Escape from Colombia

A family fled violence, now helps start small businesses in South America

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She has a quiet dignity and radiant smile. Just as memorable is Adriana Elisa Parra Fox’s personal history and commitment to other victims of the violence in Colombia.

Her family was uprooted from its home in Colombia more than a decade ago after her American husband, Fred Fox, was caught by a band of local guerrillas and nearly murdered. The family now lives in Davis.

After moving to the university town, Parra Fox, who is Afro-Colombian, developed the groundwork for a microfinancing program with the help of about a dozen Davisites, all Latinas.

The five-year-old program targets women who were driven from their homes by the Colombian paramilitary or guerrillas. Low-interest loans help the displaced in the Pacific Coastal region of Colombia, known as Chocó, to start or expand homegrown businesses—be it selling chickens or sundries.

This Saturday, October 29, the nonprofit women’s bank is holding its fifth annual fundraiser at the Davis Community Church in downtown Davis.

For more than 20 years, Parra Fox and her husband have helped provide educational and other services to struggling Colombians.

Until 2000, they lived in Quibdó, the capital of Chocó. She was a professor of international development at the university in Quibdó. He was an adjunct professor of ecology.

In May 2000, at the height of some of the worst violence in Colombia, Fox was stopped at a road block.

“I knew I was in trouble,” he said.

A group of guerrillas armed with AK-47s and grenades demanded Fox’s identification. He was taken from his vehicle, put into a room and interrogated. A few hours later, the kidnappers called Parra Fox. They threatened to kill her husband if she failed to pay a steep ransom within 48 hours. She was terrified and pleaded for his life, pointing to her husband’s work helping the very people the guerrillas professed to aid.

After verifying Fox’s background, the guerrillas released him.

“The truth saved him,” Parra Fox said. Shortly after his release, Fox secured visas for his family before fleeing the country.

A month later, he was joined in Davis by his wife and two children, then 13 and 15 years old. The three of them spoke no English.

Like many of the forcibly displaced Colombian women she assists, Parra Fox had to start life anew in a strange land. Unlike many of them, her husband is still alive. She also has the benefit of advanced degrees.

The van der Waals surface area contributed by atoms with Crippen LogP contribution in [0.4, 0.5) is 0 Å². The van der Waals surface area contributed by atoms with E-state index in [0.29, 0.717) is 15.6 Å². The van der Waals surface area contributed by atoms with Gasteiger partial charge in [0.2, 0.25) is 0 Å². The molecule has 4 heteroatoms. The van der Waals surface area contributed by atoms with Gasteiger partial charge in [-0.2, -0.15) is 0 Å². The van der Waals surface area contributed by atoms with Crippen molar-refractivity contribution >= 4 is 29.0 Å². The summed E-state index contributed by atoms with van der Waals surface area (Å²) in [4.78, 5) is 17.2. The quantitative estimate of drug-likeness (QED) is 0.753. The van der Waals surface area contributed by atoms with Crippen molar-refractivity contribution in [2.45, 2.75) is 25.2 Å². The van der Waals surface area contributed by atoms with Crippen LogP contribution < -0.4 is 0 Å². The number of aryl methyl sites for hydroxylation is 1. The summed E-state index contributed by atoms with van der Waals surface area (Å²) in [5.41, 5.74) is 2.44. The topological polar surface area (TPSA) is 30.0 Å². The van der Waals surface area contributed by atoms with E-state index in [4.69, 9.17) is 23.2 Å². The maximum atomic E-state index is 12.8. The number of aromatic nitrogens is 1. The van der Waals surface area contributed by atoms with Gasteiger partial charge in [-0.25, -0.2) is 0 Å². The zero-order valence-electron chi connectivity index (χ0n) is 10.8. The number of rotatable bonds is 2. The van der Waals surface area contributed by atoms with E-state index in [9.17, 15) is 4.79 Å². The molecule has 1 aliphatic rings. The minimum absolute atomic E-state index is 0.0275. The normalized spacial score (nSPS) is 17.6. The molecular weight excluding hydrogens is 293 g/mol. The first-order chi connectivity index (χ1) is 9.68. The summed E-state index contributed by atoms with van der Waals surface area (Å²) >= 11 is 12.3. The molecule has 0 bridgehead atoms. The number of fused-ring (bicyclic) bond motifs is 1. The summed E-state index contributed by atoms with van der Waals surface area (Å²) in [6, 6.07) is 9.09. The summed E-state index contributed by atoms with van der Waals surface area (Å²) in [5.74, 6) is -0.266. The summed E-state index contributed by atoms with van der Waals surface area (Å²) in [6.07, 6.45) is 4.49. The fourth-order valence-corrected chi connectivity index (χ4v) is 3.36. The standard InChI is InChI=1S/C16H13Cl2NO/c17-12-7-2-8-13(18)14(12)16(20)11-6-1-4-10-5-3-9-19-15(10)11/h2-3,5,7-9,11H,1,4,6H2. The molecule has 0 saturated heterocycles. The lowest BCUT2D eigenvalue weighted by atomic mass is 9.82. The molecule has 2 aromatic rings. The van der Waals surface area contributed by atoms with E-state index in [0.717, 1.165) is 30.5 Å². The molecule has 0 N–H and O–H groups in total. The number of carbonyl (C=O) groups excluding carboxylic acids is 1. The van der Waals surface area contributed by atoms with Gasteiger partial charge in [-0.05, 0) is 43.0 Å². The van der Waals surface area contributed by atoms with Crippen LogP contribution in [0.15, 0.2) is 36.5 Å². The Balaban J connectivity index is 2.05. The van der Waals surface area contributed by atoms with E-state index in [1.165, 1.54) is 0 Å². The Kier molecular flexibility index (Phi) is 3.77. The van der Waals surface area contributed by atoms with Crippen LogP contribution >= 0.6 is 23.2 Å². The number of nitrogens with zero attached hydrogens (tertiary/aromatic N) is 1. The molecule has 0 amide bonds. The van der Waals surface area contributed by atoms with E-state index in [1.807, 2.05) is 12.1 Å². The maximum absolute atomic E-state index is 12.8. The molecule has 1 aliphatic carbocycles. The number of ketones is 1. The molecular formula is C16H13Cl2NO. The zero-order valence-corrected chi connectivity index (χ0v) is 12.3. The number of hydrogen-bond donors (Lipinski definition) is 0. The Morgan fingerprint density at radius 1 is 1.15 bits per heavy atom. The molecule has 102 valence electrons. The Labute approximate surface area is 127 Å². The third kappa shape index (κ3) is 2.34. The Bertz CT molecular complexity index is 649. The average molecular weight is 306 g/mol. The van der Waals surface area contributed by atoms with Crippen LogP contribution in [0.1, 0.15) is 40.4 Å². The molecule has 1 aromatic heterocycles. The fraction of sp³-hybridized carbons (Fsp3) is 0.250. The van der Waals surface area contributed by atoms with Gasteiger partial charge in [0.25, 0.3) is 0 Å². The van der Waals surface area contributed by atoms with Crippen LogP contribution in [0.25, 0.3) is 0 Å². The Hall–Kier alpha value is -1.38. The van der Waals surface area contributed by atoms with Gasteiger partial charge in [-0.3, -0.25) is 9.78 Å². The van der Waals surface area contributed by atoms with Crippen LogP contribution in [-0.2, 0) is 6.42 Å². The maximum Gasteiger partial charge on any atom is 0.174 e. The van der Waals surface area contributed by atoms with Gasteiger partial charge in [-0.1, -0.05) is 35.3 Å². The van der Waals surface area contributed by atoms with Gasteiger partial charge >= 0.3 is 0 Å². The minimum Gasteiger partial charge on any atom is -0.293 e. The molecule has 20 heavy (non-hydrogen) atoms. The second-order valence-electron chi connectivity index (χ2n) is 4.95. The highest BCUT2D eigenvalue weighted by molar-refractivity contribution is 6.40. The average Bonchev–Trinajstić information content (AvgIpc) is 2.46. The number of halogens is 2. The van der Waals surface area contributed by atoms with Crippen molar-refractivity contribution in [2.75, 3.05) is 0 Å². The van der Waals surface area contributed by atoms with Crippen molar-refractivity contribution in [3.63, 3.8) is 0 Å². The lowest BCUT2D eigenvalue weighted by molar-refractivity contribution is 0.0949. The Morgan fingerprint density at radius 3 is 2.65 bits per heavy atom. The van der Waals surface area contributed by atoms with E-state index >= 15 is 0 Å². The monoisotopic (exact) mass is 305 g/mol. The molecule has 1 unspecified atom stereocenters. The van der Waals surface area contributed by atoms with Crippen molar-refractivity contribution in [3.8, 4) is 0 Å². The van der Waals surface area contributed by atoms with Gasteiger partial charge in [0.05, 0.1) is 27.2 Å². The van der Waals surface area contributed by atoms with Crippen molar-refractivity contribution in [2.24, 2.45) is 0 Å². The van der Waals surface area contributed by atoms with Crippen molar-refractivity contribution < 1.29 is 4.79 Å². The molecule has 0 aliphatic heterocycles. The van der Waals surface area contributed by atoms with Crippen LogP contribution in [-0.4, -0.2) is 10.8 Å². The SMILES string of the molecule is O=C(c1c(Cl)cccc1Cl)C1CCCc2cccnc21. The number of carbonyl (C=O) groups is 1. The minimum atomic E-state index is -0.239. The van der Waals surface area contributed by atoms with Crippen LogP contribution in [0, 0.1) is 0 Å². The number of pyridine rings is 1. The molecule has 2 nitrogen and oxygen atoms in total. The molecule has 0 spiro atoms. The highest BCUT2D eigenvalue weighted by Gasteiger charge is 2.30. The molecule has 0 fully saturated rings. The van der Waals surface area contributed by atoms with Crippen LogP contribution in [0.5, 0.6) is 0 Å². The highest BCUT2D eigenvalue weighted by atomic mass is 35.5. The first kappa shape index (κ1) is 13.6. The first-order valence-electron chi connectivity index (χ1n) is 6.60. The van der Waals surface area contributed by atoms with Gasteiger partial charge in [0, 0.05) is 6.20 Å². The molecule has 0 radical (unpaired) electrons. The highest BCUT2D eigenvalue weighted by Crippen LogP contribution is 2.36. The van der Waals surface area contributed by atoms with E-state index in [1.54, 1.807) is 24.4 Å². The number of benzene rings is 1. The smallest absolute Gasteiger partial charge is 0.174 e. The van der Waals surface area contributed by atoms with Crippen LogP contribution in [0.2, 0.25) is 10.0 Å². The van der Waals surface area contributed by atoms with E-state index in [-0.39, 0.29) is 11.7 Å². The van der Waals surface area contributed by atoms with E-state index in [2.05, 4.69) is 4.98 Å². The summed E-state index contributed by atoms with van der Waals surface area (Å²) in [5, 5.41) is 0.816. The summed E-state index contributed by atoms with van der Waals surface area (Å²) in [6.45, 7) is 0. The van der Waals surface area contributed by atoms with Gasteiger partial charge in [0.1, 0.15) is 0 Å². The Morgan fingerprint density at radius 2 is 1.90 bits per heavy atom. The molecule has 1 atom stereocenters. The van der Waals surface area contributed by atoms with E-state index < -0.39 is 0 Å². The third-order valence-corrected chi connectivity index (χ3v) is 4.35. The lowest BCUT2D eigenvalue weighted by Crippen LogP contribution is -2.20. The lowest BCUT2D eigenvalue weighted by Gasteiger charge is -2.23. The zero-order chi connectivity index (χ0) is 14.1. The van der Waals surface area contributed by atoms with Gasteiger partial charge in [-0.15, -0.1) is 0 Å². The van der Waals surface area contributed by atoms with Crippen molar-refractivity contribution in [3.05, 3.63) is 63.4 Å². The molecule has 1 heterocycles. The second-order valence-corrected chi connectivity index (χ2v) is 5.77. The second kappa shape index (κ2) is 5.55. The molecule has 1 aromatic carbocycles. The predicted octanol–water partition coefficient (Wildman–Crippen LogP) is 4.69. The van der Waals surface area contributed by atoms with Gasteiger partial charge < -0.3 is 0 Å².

Parra Fox met her husband 28 years ago while he was working for a Colombian organization that provided educational and social services to the poverty stricken. Eight years later, Parra Fox along with her husband and some close friends started a similar volunteer-run foundation to improve the lives of those in poverty-stricken neighborhoods in Chocó. The primary mission of the organization, FunbiChocó, was educating struggling women. Without education, the only work available to them was grueling toil in the gold mines.

The work of the FunbiChocó, headed by Parra Fox, evolved to help the women access materials needed to launch their own businesses.

One woman decided to sell mattresses stuffed with local grass. Parra Fox was able to get her the necessary cloth. A few other women banded together to open a restaurant. FunbiChocó helped them buy a refrigerator and sell cold drinks.

Colombia has been wracked by violence for more than 50 years. In early 2000, it was the kidnap capital of the world. “It was an industry,” said Fox.

Since its inception, the women’s micro-lending bank has grown considerably, much to Parra Fox’s delight. It started in one neighborhood, and the volunteer-run nonprofit now works in 28 neighborhoods.

The small loans, which carry a 3 percent monthly interest rate, replace the local loan sharks, who charge interest rates of 20 percent or more and demand daily payments. Parra Fox’s bank also focuses on helping the women build networks.